I have heard some frankly hysterical commentary about the OWS crowd lately - hysterical to me because outside the three years I embraced liberalism in college (I need to develop a vaccine for incoming college freshman against the academic small pox that is the liberal professor) I've worked harder than most women I've known and identified with a family tree sprouting oak-sized Republican branches.

Some of the more spot-on hilarity came from Former NY Mayor Rudy Guliani, who provided the OWS'ers a bit of advise "...occupy a job!". Two brothers, finally sick to death of being thwarted by the OWS crowds in their attempt to get to work on Wall Street, found a way to occupy some neon green poster board with the words, "Occupy A DESK!" and return with gusto the heckles showered on them by the unshowered protestors. Even Jon Stewart found it in him to jab the feckless campers in the eye with their own stick.

I fear, however, that while many of us watch the various exchanges between the Occupy crowds and the media in a running hot and cold mixture of disgust, contempt, pity and/or amusement, the more sinister pillars of the effort will be missed.

Apparently, the OWS movement has an agenda:
  • elimination of all private property,
  • forced unionization of all workers
  • 6 hour work days with 6 weeks paid vacation,
  • universal health care,
  • a ban on gun ownership,
  • fierce separation of church and state AND
  • “Make homeschooling illegal. Religious fanatics use it to feed their children propaganda.”

"Who cares if OWS'ers have a list of demands? These people are only as strong as their weakest link and have you looked at any of them in the bright sunlight or smelled them up close?", you might say.

This is a point, however, the whole OWS movement really should be viewed through the lens of our current president. Here are the impressions of ABC's Jake Tapper after an interview with the current Oval Office resident:

Obama said the most important thing he can do as president is express solidarity with the protesters and redouble his commitment to achieving what he described as a more egalitarian society.

Feckless, smelly, over-mollified campers become a bit less feckless when backed by a sitting president with a Marxist background and a penchant for all things communal.

But wait, what about the education establishment itself? What thoughts exist in this arena? Try the post from this new blog (The International Occupy Movement and Public Education) on the prominent EdWeek website on for size;

After my mother graduated from high school in the mid 1940s, she went to Queens College in New York City, which was practically free back then. Tuition was without charge. All she paid for was her books. She left college with no debt and was able to build a successful self-sustaining life. The Occupy Movement -- from Wall Street to Oakland, CA to the growing political youth movement in Chile -- is demanding the same opportunity that my mother and many in the US once took for granted.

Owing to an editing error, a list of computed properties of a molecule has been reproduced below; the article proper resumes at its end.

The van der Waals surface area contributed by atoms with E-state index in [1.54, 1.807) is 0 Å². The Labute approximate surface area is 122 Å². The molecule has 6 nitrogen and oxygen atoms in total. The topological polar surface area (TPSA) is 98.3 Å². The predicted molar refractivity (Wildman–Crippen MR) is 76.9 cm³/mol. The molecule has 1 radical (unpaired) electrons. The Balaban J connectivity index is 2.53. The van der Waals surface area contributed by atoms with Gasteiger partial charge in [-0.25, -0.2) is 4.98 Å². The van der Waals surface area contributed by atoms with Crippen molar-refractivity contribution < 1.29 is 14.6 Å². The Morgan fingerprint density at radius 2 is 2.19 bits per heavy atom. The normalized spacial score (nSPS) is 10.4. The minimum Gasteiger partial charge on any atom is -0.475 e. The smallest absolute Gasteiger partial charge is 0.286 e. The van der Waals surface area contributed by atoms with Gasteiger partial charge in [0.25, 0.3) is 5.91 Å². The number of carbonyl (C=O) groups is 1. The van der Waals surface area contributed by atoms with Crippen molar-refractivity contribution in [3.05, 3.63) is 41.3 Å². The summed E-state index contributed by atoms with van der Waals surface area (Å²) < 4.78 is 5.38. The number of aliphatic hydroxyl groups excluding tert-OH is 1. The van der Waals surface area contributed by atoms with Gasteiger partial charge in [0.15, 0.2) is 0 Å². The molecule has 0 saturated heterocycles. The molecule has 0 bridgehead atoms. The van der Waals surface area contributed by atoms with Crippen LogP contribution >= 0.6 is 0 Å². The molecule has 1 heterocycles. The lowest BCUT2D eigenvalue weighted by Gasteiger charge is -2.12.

Here, Occupy Wall Street is raising critical issues and exposing how our education system reflects larger economic inequalities. Looking internationally, we have great lessons to be learned from students around the world who are similarly mad at how some of the 1 percent of super wealthy exert excessive control over politics, university fees and the economy that all 100 percent live in. From students in Chile we can learn both policy reforms and action strategies.

In this first series of blogs, I will begin by developing a conversation about how education problems mirror the money-making system. I will highlight those who are working to change this economic arrangement and opportunities for education and movement leadership. I will point to past successes and discuss ideas that have emerged about where we can go from here.

Comforting. Quite apparently, the Dewey chickens have come home to fully roost in the public education system of America today. We are now full circle. John Dewey trains under Marxists, trains up Marxists at the Teachers' College he created at Columbia University and Marxists descend upon public educational institutions where they train up little Marxists who find it hard to live in the real world of capitalism, morality and responsibility and move into Zucotti parks all over the nation.

Sadly, I expect this to be a fight that will need to be fought in the near future. I don't expect this movement to tuck tail and run like Zucotti Park residents forced to actually work for their rent. I see their manifesto as a credible threat to our American way of life just as does Bill Whittle at Pajamas TV. I hope you will too. After all, the only good defense is a good offense.